That might seem like a weird question.
Lots of people think about basics like an entry point—you learn the basics of the dance so you have some idea where your feet go, but then you should move on to more advanced moves, where the dance really starts to come alive.
You probably know people who think that, or you yourself might have that mindset.
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Don’t let your mindset lead to stagnation!
Leaders often learn cool patterns instead of learning to create opportunities for their followers. Followers, instead of learning how to work within what the leader is giving, will just master a dozen different ways to takeover in the middle of a pattern.
If the mindset is that the dance only comes alive with that cool stuff, then dancing with beginners is boring almost by definition. That’s not a great way to grow as a dancer, and it certainly is a poor way to try to grow a community.
Did you learn your basics without mastering the underlying principles?
In fact, this is what usually happens. And this is why you will hears pros lament about how good dancers still have unrefined basics. For a pro, a basic movement is a manifestation of an incredibly rich series of physical and biomechanical principles. It’s not just walks and triples, any more than whipping a baseball bat around yourself as quickly as you can is a baseball swing. Sure, you can stand at the plate and whip around the bat, but it won’t be effective. In the same way, your dance basics won’t be effective if you just think of them as an entry point that you want to get past.
I want to encourage you to think about your basics in a different light.
Too often, we think about basics in rote terms: walks and triple steps. Once you’ve learned those, and maybe had a lesson to two to clean up your foot placement, you know your basics.
Instead of seeing your basics as just an entry point, or a hurdle you need to get over in order to do the cool stuff, start seeing your basics as a distilled essence of the dance.
In this mindset, basics are not just timing and footwork. They have a depth that continues to unfold as you learn more about the dance.
When you start to understand connection, your basics are there to show you how to switch between the different types of connections.
When you begin to learn shaping, you will see shapes in your basics that you never noticed before, and you’ll discover why a contrabody shape helps the movement here and why opening up the shoulders aids the movement there.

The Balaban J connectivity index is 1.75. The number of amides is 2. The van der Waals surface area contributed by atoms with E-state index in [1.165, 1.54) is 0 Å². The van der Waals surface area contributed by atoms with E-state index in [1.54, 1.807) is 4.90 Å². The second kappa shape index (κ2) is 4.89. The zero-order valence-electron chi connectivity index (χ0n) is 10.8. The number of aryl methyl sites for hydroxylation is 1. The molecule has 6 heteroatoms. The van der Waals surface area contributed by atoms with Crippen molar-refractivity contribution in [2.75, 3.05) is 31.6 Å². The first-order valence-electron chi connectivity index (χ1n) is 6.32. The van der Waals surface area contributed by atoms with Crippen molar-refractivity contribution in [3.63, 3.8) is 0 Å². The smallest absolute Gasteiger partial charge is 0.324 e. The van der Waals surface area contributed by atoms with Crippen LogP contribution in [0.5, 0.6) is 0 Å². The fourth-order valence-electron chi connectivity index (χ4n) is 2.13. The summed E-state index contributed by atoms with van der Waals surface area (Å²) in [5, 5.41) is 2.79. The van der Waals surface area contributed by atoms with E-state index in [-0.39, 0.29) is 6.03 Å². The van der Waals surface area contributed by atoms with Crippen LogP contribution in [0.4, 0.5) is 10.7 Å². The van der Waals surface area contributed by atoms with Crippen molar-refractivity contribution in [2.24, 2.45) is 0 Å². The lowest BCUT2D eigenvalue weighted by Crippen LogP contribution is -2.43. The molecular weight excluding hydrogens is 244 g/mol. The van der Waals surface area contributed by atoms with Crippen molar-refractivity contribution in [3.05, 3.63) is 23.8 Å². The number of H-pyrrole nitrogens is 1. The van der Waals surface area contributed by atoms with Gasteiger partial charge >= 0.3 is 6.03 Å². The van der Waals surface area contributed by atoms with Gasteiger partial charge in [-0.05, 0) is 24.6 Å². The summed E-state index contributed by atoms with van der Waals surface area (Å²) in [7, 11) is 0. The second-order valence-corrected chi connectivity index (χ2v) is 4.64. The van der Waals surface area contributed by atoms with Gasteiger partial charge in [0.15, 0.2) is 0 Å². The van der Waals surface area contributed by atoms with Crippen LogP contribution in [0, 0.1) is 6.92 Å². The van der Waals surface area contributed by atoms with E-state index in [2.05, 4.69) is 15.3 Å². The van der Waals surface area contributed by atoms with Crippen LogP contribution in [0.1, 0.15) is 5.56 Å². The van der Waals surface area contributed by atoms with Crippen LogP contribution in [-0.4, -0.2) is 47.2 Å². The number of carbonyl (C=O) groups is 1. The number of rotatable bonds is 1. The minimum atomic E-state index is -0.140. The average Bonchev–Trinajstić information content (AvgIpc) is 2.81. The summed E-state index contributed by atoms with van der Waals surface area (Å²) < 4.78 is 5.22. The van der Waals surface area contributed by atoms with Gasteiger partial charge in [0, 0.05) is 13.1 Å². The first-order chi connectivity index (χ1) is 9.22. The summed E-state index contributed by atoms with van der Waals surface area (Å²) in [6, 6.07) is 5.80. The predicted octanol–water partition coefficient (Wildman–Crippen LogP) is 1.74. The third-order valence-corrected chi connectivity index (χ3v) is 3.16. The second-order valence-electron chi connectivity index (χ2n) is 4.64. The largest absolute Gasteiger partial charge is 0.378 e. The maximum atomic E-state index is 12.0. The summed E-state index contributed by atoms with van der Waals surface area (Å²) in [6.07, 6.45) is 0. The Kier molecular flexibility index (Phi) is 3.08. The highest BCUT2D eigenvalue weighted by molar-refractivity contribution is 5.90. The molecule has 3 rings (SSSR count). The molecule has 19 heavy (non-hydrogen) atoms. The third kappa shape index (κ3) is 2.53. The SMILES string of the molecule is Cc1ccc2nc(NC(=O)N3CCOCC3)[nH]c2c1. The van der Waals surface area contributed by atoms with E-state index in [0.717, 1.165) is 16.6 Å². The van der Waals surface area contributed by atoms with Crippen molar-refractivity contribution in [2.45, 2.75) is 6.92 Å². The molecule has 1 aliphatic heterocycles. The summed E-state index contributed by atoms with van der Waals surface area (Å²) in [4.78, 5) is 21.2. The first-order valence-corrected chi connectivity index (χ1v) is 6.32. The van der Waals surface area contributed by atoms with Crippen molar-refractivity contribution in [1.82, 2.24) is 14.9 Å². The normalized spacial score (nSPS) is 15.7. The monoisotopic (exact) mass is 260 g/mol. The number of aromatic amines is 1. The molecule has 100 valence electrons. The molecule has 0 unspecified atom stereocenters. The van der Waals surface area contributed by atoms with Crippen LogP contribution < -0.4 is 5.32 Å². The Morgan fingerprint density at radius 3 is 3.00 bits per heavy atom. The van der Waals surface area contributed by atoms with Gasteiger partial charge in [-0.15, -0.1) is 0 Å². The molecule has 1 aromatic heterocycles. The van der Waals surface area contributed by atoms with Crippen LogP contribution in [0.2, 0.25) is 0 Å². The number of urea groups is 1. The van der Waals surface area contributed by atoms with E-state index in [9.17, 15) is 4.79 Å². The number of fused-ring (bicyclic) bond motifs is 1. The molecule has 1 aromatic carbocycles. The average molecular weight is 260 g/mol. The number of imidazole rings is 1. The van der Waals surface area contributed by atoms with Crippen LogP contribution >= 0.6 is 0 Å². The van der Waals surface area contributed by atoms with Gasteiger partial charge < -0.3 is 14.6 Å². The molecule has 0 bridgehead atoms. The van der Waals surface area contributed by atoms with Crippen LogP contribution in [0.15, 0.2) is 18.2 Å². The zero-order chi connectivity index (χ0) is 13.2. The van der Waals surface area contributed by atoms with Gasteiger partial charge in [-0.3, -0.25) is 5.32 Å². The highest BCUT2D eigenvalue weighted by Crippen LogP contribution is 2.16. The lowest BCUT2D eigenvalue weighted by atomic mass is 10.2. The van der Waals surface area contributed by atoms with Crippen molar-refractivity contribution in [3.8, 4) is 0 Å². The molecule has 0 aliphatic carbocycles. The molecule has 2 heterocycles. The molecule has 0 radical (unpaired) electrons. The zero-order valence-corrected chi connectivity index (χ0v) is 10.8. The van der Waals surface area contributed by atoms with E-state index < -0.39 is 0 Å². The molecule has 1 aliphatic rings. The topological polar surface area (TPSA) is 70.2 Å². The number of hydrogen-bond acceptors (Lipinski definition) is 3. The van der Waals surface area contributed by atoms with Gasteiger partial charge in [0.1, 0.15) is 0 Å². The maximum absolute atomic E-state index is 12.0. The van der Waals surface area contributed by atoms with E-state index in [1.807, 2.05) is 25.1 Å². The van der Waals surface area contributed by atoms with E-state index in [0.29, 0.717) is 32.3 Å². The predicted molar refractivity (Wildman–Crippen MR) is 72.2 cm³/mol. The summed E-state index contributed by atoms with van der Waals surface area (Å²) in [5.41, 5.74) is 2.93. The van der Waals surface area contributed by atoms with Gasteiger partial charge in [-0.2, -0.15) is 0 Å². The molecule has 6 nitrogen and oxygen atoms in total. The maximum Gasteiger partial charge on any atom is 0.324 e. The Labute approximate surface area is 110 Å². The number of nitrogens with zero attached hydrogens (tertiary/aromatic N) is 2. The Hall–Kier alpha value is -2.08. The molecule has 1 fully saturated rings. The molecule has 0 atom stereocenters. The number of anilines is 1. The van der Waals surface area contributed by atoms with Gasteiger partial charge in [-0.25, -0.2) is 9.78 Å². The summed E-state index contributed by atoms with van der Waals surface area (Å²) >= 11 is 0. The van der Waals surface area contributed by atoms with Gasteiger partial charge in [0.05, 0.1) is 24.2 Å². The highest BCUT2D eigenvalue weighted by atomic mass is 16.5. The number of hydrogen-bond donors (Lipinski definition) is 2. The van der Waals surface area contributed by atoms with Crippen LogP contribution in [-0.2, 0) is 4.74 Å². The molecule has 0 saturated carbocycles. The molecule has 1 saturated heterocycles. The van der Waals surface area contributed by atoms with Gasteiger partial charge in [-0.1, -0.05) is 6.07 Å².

Really want to be a great dancer?
Try taking on the pro’s mindset. Your basics should continually inspire you to improve as you discover more nuances of the dance that you can bring into your basics.
Ultimately, dance works because of physics: the physics of movement, how the structural alignment of the body permits or restricts movement, the way that an object balances, the momentum of connected moving bodies, etc. When done right, you will learn these things through the vehicle of your basic movements. You will feel the momentum of connected moving bodies when you anchor in third foot position, you will create a body lead by stepping back on 1 because your body’s structural alignment is correct, and so forth. But—and this is the key insight—you feel these things because of the underlying principles.
So take the time to learn your basics… again!
Go back through everything you know and find the principals that make your basics work. Take some lessons on the principals that allow the dance to grow. Don’t get stuck in the “new cool thing” but instead let the process of learning WCS through its basic principals inspire you and your dancing! I promise it will be well worth the effort.
Brian Barakauskas is the founder of West Coast Swing Online. A UCWDC hall of fame member (2017) Over the last 20 years Brian had taught people in over 25 countries around the world. As the owner of Dance Louisville in Louisville KY for over 12 years, he has been one of the driving forces for WCS in the midwest of the United States. He is a sought after teacher and coach who has impacted prominent dancers across the globe. Connect with Brian on Facebook.